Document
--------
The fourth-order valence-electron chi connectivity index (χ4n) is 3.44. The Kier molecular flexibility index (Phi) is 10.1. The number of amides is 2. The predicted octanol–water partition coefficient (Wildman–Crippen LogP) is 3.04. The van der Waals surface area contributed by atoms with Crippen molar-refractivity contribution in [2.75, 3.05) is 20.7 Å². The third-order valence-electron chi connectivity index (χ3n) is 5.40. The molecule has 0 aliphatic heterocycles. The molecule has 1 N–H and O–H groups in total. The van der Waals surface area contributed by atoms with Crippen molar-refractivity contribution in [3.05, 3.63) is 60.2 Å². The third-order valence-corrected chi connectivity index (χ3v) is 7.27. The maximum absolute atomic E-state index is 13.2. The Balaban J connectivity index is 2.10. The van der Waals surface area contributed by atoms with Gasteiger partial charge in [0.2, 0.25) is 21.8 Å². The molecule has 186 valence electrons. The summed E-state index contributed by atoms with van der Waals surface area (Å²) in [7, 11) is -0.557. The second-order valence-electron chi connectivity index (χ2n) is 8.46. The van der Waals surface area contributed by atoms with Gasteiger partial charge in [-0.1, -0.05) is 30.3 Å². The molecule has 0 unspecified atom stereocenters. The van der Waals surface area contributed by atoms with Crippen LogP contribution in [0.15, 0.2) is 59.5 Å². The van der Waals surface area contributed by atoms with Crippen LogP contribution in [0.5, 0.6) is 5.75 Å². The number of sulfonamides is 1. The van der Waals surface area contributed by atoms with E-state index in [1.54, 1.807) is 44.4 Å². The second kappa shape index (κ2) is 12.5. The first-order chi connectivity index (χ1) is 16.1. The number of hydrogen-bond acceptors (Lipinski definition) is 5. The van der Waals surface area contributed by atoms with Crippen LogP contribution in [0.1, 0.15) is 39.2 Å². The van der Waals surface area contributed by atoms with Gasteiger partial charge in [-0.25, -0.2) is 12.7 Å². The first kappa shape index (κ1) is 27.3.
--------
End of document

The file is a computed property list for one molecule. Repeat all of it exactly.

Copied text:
The fourth-order valence-electron chi connectivity index (χ4n) is 3.44. The Kier molecular flexibility index (Phi) is 10.1. The number of amides is 2. The predicted octanol–water partition coefficient (Wildman–Crippen LogP) is 3.04. The van der Waals surface area contributed by atoms with Crippen molar-refractivity contribution in [2.75, 3.05) is 20.7 Å². The third-order valence-electron chi connectivity index (χ3n) is 5.40. The molecule has 0 aliphatic heterocycles. The molecule has 1 N–H and O–H groups in total. The van der Waals surface area contributed by atoms with Crippen molar-refractivity contribution in [3.05, 3.63) is 60.2 Å². The third-order valence-corrected chi connectivity index (χ3v) is 7.27. The maximum absolute atomic E-state index is 13.2. The Balaban J connectivity index is 2.10. The van der Waals surface area contributed by atoms with Gasteiger partial charge in [0.2, 0.25) is 21.8 Å². The molecule has 186 valence electrons. The summed E-state index contributed by atoms with van der Waals surface area (Å²) in [7, 11) is -0.557. The second-order valence-electron chi connectivity index (χ2n) is 8.46. The van der Waals surface area contributed by atoms with Gasteiger partial charge in [-0.1, -0.05) is 30.3 Å². The molecule has 0 unspecified atom stereocenters. The van der Waals surface area contributed by atoms with Crippen LogP contribution in [0.15, 0.2) is 59.5 Å². The van der Waals surface area contributed by atoms with Crippen LogP contribution in [0.5, 0.6) is 5.75 Å². The number of sulfonamides is 1. The van der Waals surface area contributed by atoms with E-state index in [1.54, 1.807) is 44.4 Å². The second kappa shape index (κ2) is 12.5. The first-order chi connectivity index (χ1) is 16.1. The number of hydrogen-bond acceptors (Lipinski definition) is 5. The van der Waals surface area contributed by atoms with Crippen LogP contribution in [0.1, 0.15) is 39.2 Å². The van der Waals surface area contributed by atoms with Gasteiger partial charge in [-0.25, -0.2) is 12.7 Å². The first kappa shape index (κ1) is 27.3.